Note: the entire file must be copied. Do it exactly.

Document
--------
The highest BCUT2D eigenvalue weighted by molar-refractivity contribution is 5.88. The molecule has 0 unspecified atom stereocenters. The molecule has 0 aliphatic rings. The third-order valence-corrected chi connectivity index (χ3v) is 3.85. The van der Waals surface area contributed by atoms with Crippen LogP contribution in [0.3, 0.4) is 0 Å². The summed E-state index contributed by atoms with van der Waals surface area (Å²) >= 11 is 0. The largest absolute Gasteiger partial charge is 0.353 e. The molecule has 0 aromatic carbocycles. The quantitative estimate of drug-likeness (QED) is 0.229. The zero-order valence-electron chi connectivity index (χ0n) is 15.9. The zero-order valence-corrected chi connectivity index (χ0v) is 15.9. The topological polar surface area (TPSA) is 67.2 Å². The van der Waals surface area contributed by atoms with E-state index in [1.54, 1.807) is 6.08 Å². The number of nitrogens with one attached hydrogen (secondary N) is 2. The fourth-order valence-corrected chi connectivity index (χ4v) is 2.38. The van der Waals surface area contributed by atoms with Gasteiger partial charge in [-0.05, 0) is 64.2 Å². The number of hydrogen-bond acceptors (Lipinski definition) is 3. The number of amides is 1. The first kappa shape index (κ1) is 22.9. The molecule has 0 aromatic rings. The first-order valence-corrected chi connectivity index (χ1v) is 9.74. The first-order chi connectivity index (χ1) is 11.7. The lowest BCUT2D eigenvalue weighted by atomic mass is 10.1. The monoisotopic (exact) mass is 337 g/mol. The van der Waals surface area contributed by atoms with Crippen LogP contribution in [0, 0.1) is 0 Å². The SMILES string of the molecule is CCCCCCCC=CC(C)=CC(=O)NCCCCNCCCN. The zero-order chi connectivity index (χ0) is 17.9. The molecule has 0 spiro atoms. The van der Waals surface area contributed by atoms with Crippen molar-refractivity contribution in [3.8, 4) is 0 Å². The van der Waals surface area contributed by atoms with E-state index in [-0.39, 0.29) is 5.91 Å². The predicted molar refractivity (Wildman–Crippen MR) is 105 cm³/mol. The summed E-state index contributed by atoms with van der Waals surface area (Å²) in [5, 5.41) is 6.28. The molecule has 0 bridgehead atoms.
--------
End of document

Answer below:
The highest BCUT2D eigenvalue weighted by molar-refractivity contribution is 5.88. The molecule has 0 unspecified atom stereocenters. The molecule has 0 aliphatic rings. The third-order valence-corrected chi connectivity index (χ3v) is 3.85. The van der Waals surface area contributed by atoms with Crippen LogP contribution in [0.3, 0.4) is 0 Å². The summed E-state index contributed by atoms with van der Waals surface area (Å²) >= 11 is 0. The largest absolute Gasteiger partial charge is 0.353 e. The molecule has 0 aromatic carbocycles. The quantitative estimate of drug-likeness (QED) is 0.229. The zero-order valence-electron chi connectivity index (χ0n) is 15.9. The zero-order valence-corrected chi connectivity index (χ0v) is 15.9. The topological polar surface area (TPSA) is 67.2 Å². The van der Waals surface area contributed by atoms with E-state index in [1.54, 1.807) is 6.08 Å². The number of nitrogens with one attached hydrogen (secondary N) is 2. The fourth-order valence-corrected chi connectivity index (χ4v) is 2.38. The van der Waals surface area contributed by atoms with Gasteiger partial charge in [-0.05, 0) is 64.2 Å². The number of hydrogen-bond acceptors (Lipinski definition) is 3. The number of amides is 1. The first kappa shape index (κ1) is 22.9. The molecule has 0 aromatic rings. The first-order valence-corrected chi connectivity index (χ1v) is 9.74. The first-order chi connectivity index (χ1) is 11.7. The lowest BCUT2D eigenvalue weighted by atomic mass is 10.1. The monoisotopic (exact) mass is 337 g/mol. The van der Waals surface area contributed by atoms with Crippen LogP contribution in [0, 0.1) is 0 Å². The SMILES string of the molecule is CCCCCCCC=CC(C)=CC(=O)NCCCCNCCCN. The zero-order chi connectivity index (χ0) is 17.9. The molecule has 0 spiro atoms. The van der Waals surface area contributed by atoms with Crippen molar-refractivity contribution in [3.8, 4) is 0 Å². The van der Waals surface area contributed by atoms with E-state index in [-0.39, 0.29) is 5.91 Å². The predicted molar refractivity (Wildman–Crippen MR) is 105 cm³/mol. The summed E-state index contributed by atoms with van der Waals surface area (Å²) in [5, 5.41) is 6.28. The molecule has 0 bridgehead atoms.